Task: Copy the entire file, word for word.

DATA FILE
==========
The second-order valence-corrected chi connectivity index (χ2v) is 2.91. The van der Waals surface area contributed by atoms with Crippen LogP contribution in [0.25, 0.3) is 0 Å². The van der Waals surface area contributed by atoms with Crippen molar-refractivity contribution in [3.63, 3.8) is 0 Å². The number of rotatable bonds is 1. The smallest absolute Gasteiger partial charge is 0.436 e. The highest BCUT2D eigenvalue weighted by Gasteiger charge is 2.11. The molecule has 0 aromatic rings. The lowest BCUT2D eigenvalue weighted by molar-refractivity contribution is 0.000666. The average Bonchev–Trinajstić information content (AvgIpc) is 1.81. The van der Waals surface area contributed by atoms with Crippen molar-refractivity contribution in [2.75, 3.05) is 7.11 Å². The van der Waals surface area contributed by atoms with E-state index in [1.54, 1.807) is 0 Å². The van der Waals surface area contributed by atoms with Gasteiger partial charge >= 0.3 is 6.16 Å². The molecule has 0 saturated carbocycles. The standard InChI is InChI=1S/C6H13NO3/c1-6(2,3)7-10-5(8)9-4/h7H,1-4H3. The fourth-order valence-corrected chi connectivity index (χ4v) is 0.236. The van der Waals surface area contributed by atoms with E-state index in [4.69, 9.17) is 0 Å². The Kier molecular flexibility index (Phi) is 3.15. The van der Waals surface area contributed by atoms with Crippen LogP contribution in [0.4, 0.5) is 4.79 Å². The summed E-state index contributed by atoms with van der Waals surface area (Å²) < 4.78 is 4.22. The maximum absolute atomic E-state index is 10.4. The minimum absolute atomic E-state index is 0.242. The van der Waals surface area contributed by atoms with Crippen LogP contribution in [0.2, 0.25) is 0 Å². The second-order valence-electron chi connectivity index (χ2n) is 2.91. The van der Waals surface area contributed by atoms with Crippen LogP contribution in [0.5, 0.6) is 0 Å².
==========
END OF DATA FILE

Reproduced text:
The second-order valence-corrected chi connectivity index (χ2v) is 2.91. The van der Waals surface area contributed by atoms with Crippen LogP contribution in [0.25, 0.3) is 0 Å². The van der Waals surface area contributed by atoms with Crippen molar-refractivity contribution in [3.63, 3.8) is 0 Å². The number of rotatable bonds is 1. The smallest absolute Gasteiger partial charge is 0.436 e. The highest BCUT2D eigenvalue weighted by Gasteiger charge is 2.11. The molecule has 0 aromatic rings. The lowest BCUT2D eigenvalue weighted by molar-refractivity contribution is 0.000666. The average Bonchev–Trinajstić information content (AvgIpc) is 1.81. The van der Waals surface area contributed by atoms with Crippen molar-refractivity contribution in [2.75, 3.05) is 7.11 Å². The van der Waals surface area contributed by atoms with E-state index in [1.54, 1.807) is 0 Å². The van der Waals surface area contributed by atoms with Gasteiger partial charge >= 0.3 is 6.16 Å². The molecule has 0 saturated carbocycles. The standard InChI is InChI=1S/C6H13NO3/c1-6(2,3)7-10-5(8)9-4/h7H,1-4H3. The fourth-order valence-corrected chi connectivity index (χ4v) is 0.236. The van der Waals surface area contributed by atoms with E-state index in [4.69, 9.17) is 0 Å². The Kier molecular flexibility index (Phi) is 3.15. The van der Waals surface area contributed by atoms with Crippen LogP contribution in [0.4, 0.5) is 4.79 Å². The summed E-state index contributed by atoms with van der Waals surface area (Å²) < 4.78 is 4.22. The maximum absolute atomic E-state index is 10.4. The minimum absolute atomic E-state index is 0.242. The van der Waals surface area contributed by atoms with Crippen LogP contribution in [0.2, 0.25) is 0 Å². The second-order valence-electron chi connectivity index (χ2n) is 2.91. The van der Waals surface area contributed by atoms with Crippen LogP contribution in [0.5, 0.6) is 0 Å².